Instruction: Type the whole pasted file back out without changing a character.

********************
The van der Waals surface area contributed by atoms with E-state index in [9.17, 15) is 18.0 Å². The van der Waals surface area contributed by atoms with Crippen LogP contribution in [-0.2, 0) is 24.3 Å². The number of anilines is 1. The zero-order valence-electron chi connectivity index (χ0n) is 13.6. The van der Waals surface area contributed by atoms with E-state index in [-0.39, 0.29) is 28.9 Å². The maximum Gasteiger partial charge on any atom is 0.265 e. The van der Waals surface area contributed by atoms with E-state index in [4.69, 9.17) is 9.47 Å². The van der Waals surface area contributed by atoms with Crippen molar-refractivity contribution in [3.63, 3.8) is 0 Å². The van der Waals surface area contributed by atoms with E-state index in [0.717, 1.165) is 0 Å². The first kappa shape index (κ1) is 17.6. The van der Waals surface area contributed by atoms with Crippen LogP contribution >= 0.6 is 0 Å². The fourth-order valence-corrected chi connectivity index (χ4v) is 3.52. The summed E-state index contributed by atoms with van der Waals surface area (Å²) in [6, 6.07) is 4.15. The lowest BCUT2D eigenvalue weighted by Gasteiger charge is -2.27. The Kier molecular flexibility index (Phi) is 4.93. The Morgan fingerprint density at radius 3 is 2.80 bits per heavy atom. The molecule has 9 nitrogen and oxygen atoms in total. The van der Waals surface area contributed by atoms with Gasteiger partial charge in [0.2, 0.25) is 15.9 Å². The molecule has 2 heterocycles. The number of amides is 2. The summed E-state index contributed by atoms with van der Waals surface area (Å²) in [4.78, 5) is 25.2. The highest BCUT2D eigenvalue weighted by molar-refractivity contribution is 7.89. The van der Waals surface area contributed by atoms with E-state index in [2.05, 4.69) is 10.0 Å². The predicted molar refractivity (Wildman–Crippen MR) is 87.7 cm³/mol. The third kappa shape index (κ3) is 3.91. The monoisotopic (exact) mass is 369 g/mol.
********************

The van der Waals surface area contributed by atoms with E-state index in [9.17, 15) is 18.0 Å². The van der Waals surface area contributed by atoms with Crippen LogP contribution in [-0.2, 0) is 24.3 Å². The number of anilines is 1. The zero-order valence-electron chi connectivity index (χ0n) is 13.6. The van der Waals surface area contributed by atoms with E-state index in [-0.39, 0.29) is 28.9 Å². The maximum Gasteiger partial charge on any atom is 0.265 e. The van der Waals surface area contributed by atoms with E-state index in [4.69, 9.17) is 9.47 Å². The van der Waals surface area contributed by atoms with Crippen molar-refractivity contribution in [3.63, 3.8) is 0 Å². The van der Waals surface area contributed by atoms with E-state index in [0.717, 1.165) is 0 Å². The first kappa shape index (κ1) is 17.6. The van der Waals surface area contributed by atoms with Crippen LogP contribution >= 0.6 is 0 Å². The fourth-order valence-corrected chi connectivity index (χ4v) is 3.52. The summed E-state index contributed by atoms with van der Waals surface area (Å²) in [6, 6.07) is 4.15. The lowest BCUT2D eigenvalue weighted by Gasteiger charge is -2.27. The Kier molecular flexibility index (Phi) is 4.93. The Morgan fingerprint density at radius 3 is 2.80 bits per heavy atom. The molecule has 9 nitrogen and oxygen atoms in total. The van der Waals surface area contributed by atoms with Gasteiger partial charge in [0.2, 0.25) is 15.9 Å². The molecule has 2 heterocycles. The number of amides is 2. The summed E-state index contributed by atoms with van der Waals surface area (Å²) in [4.78, 5) is 25.2. The highest BCUT2D eigenvalue weighted by molar-refractivity contribution is 7.89. The van der Waals surface area contributed by atoms with E-state index in [2.05, 4.69) is 10.0 Å². The predicted molar refractivity (Wildman–Crippen MR) is 87.7 cm³/mol. The third kappa shape index (κ3) is 3.91. The monoisotopic (exact) mass is 369 g/mol.